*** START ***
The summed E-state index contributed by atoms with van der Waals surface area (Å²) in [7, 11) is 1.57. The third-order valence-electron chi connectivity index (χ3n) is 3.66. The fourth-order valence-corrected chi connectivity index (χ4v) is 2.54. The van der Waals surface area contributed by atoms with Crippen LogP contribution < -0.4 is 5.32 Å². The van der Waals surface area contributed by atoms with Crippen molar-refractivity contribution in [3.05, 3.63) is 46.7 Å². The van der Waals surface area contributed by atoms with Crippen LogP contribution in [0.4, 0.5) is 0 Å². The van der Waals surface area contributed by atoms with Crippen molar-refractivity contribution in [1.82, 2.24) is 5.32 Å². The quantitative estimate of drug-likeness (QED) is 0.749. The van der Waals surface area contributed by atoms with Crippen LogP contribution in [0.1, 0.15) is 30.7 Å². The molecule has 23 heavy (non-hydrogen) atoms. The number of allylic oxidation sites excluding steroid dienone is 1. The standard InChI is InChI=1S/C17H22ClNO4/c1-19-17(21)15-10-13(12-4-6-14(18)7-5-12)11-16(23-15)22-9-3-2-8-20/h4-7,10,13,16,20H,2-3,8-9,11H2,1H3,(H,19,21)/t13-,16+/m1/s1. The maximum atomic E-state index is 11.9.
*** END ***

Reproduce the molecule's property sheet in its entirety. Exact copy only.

The summed E-state index contributed by atoms with van der Waals surface area (Å²) in [7, 11) is 1.57. The third-order valence-electron chi connectivity index (χ3n) is 3.66. The fourth-order valence-corrected chi connectivity index (χ4v) is 2.54. The van der Waals surface area contributed by atoms with Crippen LogP contribution < -0.4 is 5.32 Å². The van der Waals surface area contributed by atoms with Crippen molar-refractivity contribution in [3.05, 3.63) is 46.7 Å². The van der Waals surface area contributed by atoms with Crippen LogP contribution in [0.4, 0.5) is 0 Å². The van der Waals surface area contributed by atoms with Crippen molar-refractivity contribution in [1.82, 2.24) is 5.32 Å². The quantitative estimate of drug-likeness (QED) is 0.749. The van der Waals surface area contributed by atoms with Crippen LogP contribution in [0.1, 0.15) is 30.7 Å². The molecule has 23 heavy (non-hydrogen) atoms. The number of allylic oxidation sites excluding steroid dienone is 1. The standard InChI is InChI=1S/C17H22ClNO4/c1-19-17(21)15-10-13(12-4-6-14(18)7-5-12)11-16(23-15)22-9-3-2-8-20/h4-7,10,13,16,20H,2-3,8-9,11H2,1H3,(H,19,21)/t13-,16+/m1/s1. The maximum atomic E-state index is 11.9.